The regime has criminalized dissent in Eritrea; it has closed down all private media and imprisoned journalists. One of those journalists who have been laungushin in prison since September 2001 is Amanuel Asrat. Amanuel is a highschool schoolmate of mine. He was top of his school student. Amanuel fought for Eritrean independence and he is very gifted writer and journalist. No one knows his whereabouts for the last 7 years. With the exception of opposition voices outside the country, there is no one advocating for the rights of prisoners of conscience in Eritrea. It is imperative that the international community pressure the Eritrean government to abide by international norms. The voice of the international community is critically important in the case of Eritrea.

I appeal to the United Nations to apply pressure to the Eritrean regime to free all prisoners of conscience.

I also appeal to all UN Member States and Organization to take the following steps to assist political prisoners and their family members:

1. To put diplomatic pressure to Eritrea to abide by international rules.

2. To make aid funds conditional on the state of human rights in Eritrea.
3. Adopt a travel ban against the top officials of the regime from traveling.
4. Support Eritrean civic and media organizations that are fighting on behalf of prisoners of conscience, justice and democracy.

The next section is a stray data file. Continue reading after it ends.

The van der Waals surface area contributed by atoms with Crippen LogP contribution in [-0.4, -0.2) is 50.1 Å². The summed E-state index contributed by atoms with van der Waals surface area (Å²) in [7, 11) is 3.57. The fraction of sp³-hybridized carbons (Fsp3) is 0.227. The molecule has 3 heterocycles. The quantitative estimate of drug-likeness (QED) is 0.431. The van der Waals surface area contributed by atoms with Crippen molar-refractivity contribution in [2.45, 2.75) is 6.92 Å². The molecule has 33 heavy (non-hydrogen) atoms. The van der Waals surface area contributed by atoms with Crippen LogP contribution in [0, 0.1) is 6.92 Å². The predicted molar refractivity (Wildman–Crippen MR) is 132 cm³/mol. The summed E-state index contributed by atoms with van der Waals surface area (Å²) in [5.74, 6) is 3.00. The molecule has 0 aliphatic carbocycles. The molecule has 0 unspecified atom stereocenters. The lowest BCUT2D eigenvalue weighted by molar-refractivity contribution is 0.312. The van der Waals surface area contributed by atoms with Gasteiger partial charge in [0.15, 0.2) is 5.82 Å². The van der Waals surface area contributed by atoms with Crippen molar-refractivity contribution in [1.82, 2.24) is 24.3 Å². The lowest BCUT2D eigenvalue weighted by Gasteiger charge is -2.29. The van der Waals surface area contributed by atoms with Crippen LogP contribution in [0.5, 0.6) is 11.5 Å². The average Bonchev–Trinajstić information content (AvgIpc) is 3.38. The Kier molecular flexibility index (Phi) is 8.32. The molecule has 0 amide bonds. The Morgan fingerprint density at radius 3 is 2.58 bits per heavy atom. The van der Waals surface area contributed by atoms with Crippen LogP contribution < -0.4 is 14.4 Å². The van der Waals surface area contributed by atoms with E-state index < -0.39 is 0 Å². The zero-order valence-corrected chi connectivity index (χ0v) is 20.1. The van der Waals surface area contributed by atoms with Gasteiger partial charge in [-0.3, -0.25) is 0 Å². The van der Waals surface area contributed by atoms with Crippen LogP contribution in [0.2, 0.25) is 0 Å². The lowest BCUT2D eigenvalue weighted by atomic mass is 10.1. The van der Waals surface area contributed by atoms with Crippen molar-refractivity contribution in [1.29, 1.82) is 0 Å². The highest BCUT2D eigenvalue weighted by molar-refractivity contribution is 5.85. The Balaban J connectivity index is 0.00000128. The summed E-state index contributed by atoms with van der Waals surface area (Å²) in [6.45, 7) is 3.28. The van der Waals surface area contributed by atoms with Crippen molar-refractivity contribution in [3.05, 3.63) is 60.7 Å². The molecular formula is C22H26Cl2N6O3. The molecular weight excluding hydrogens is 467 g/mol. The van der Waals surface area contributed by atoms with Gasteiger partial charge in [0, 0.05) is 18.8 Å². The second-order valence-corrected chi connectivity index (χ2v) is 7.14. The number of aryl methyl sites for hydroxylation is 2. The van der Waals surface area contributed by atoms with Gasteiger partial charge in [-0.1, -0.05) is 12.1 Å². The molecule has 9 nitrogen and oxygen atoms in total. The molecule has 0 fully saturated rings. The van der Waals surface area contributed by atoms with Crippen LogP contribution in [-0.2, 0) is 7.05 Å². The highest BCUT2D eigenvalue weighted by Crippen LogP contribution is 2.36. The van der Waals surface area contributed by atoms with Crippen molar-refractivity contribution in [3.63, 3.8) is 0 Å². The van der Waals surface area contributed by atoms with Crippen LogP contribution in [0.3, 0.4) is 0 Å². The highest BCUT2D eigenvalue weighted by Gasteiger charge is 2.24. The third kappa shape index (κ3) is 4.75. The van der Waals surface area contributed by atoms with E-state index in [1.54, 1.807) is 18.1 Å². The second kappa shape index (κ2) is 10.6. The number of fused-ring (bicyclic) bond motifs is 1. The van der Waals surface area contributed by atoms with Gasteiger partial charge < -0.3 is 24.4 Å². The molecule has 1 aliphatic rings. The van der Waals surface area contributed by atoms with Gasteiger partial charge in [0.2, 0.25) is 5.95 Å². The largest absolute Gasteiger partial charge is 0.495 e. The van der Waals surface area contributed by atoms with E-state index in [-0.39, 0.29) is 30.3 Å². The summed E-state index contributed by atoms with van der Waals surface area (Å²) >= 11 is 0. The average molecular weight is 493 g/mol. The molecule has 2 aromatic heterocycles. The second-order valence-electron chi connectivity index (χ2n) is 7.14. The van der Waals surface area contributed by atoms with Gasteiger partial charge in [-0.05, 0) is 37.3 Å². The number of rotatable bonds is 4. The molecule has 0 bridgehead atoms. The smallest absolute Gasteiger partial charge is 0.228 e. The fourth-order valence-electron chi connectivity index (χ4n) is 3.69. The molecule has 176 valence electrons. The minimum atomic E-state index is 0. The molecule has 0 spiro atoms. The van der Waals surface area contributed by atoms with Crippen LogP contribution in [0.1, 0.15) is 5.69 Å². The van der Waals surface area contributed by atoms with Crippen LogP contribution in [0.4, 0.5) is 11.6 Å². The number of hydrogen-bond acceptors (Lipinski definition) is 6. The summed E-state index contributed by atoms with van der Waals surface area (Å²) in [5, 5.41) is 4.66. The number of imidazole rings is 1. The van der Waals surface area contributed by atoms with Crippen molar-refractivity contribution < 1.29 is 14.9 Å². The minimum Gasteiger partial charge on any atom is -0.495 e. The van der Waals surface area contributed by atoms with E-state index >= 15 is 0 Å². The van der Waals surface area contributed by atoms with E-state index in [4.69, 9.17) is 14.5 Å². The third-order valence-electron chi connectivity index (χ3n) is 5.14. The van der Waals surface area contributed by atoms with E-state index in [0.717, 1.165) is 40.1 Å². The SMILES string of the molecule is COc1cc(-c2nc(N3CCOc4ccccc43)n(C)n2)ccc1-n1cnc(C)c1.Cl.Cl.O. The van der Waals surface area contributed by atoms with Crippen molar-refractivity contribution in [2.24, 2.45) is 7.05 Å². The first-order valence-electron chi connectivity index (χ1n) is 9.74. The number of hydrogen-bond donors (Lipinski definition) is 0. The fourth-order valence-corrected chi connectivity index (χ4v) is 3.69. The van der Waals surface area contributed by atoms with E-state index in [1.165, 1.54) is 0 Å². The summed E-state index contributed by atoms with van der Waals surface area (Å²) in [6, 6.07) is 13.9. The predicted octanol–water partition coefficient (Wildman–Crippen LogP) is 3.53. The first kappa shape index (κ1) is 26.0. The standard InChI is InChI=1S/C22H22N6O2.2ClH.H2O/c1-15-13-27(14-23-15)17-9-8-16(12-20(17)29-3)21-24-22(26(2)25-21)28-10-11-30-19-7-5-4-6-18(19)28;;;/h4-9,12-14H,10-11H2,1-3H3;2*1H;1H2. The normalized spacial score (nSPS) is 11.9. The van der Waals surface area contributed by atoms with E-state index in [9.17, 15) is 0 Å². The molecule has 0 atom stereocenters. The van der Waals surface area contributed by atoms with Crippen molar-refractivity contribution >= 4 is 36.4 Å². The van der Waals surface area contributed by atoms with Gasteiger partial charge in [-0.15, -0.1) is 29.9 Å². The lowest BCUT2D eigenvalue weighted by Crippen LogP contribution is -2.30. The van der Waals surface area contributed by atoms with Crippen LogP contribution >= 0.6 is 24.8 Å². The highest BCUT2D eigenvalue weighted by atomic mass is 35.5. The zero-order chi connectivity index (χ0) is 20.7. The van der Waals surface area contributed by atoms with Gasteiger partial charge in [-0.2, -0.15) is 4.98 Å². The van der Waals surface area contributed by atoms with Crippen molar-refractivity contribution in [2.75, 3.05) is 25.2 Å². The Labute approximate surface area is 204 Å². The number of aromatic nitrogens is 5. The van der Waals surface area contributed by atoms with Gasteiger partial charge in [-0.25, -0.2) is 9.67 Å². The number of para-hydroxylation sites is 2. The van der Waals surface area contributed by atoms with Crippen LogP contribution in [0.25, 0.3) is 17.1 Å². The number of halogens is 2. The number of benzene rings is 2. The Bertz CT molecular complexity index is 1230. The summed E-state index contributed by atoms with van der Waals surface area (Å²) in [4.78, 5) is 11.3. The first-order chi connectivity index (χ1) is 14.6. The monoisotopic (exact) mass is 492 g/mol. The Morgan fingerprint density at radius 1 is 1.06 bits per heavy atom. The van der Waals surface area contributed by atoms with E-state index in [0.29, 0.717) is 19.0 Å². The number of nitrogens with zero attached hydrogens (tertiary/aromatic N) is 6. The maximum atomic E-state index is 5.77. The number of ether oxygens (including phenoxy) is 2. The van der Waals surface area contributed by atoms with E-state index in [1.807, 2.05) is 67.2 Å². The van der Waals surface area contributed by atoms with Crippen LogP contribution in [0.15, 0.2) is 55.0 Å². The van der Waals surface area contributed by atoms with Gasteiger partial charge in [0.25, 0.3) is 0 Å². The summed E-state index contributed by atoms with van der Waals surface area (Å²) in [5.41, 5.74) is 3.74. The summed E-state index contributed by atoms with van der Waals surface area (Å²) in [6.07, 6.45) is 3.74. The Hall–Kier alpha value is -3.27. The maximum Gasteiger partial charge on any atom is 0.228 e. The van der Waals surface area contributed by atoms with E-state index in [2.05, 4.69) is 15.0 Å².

5. Support legal programs to help families/victims of prosecution to pursue legal actions against the Eritrean regime.
6. Find ways to assist families whose bread earners are jailed.
7. There are many Eritreans that are risking their life to cross the boarder (cross the boarder is subject to death penalty- shooting squad) and seeking refugees in neighboring countries. These refugees are in dire need of assistance such as food, clothing and other basic necessities.
8. Find way to give the youth in the refugee camps in Ethiopia and Sudan an opportunity to have a decent life through education, job training and resettlement programs.

The UN is the main organization that has a moral and legal obligation to address the plight of Eritrean prisoners. Eritrean prisoners of conscience, some of whom have been languishing in jail for more than a decade, must not be forgotten. I plead to the UN to use all available resources to help these voiceless prisoners.

Finally, I urge the UN to demand the Eritrean regime to allow the ICRC to visit the Prisoners of conscience in Eritrea and report on their general conditions and ascertain if they are still alive. Rumors are abound stating that some of the prisoners might be dead. With no visitation rights – or any sort of communication –the families of prisoners are living in a never-ending state of anxiety. Only the ICRC can determine the prisoners’ state.

Released on July 25, 2008

  Back to top

U.S. Department of State
USA.govU.S. Department of StateUpdates  |   Frequent Questions  |   Contact Us  |   Email this Page  |   Subject Index  |   Search
The Office of Electronic Information, Bureau of Public Affairs, manages this site as a portal for information from the U.S. State Department. External links to other Internet sites should not be construed as an endorsement of the views or privacy policies contained therein.
About state.gov  |   Privacy Notice  |   FOIA  |   Copyright Information  |   Other U.S. Government Information

Published by the U.S. Department of State Website at http://www.state.gov maintained by the Bureau of Public Affairs.